The short term interest rates around the world have been interesting to watch of late – more and more short term government bonds are going into negative interest rate territory. As of this writing, the German and the Swiss 2 year bond is yielding a negative market rate. Even the Bank Of Japan 2 year bond market rate is negative, which given the Japanese government huge debt issues, has me confounded.
I have yet to wrap my head around why someone would buy a security in which the promised rate of return is less than what you put into it, unless you are looking at money as a commodity, in which case you are OK paying a storage fee. Perhaps the next great invention will be using stacks of money as home insulation, or maybe governments should just start minting $1000 coins making it easy to stash a fortune in the backyard.
While I have yet to see any American debt instruments go negative, we finally hit a 0% rate. The Government Inflation adjusted savings bond rate came out on May 1st, and here is the interest rate for the next 6 months:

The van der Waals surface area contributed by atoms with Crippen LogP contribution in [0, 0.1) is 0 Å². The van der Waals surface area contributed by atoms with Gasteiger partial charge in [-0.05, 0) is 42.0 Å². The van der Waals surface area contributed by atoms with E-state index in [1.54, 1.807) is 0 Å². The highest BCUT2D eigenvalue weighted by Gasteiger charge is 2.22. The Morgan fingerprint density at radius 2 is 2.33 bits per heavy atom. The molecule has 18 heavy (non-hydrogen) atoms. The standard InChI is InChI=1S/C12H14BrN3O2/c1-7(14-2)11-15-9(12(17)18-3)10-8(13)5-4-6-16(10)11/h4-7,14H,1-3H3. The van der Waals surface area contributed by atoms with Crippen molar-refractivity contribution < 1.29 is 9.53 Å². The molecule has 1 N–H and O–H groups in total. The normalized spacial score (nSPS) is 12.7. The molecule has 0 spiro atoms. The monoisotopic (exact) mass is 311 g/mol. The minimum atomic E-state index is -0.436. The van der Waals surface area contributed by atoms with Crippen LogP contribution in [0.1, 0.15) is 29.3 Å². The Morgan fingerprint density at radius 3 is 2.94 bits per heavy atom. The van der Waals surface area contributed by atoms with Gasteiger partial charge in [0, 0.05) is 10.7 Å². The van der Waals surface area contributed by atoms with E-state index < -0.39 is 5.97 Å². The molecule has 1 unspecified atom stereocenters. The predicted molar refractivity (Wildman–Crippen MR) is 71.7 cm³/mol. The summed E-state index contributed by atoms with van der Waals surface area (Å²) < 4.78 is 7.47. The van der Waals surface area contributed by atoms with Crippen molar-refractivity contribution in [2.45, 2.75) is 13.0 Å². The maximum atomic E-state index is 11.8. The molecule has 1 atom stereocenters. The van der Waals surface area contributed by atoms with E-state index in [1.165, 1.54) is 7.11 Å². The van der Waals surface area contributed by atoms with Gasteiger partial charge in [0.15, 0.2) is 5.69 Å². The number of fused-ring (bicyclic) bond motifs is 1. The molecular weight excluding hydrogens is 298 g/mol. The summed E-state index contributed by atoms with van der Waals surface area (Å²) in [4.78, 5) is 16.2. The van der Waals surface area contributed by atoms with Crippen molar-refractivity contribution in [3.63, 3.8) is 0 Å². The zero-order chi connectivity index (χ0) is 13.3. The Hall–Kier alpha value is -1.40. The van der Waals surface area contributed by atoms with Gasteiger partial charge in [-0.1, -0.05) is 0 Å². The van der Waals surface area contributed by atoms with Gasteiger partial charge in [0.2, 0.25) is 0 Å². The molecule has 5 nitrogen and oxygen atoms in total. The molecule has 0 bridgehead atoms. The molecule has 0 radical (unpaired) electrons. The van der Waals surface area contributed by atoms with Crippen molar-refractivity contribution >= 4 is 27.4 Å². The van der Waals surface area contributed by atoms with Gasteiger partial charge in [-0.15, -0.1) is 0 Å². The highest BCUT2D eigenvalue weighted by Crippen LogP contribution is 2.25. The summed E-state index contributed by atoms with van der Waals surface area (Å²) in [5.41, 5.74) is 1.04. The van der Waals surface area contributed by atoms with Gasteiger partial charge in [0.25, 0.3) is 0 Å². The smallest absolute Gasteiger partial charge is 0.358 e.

Purchasers of I-Bonds must keep the bond for a minimum of 1 year, and pay an interest penalty for withdrawals before year 5. So why would someone put money in an I-Bond, instead of just putting it in a bank or credit union and getting a whopping .10% interest rate? Since I-Bond rates reset every 6 months, purchasers today are guaranteed a rate of 0% until November 1st.
Perhaps this is a forecast that that negative short term rates are coming to the United States. Perhaps we soon will see banks and credit unions unable to pay interest on deposit accounts, and institute account fees higher that effective interest rates. If that will be the case, I-Bonds do make a reasonable alternative – because if deflation heats up, I-Bond holders never see the rate go below 0%.
Who would of thought 7 years after the financial meltdown the financial markets are still in turmoil and rates are still at Keynesian stimulus levels. Perhaps paying interest on deposits is becoming an antiquated notion, a victim of the financial crisis. Or this has to be some sort of distortion, or bubble, in the currency markets – that will have to work its way out.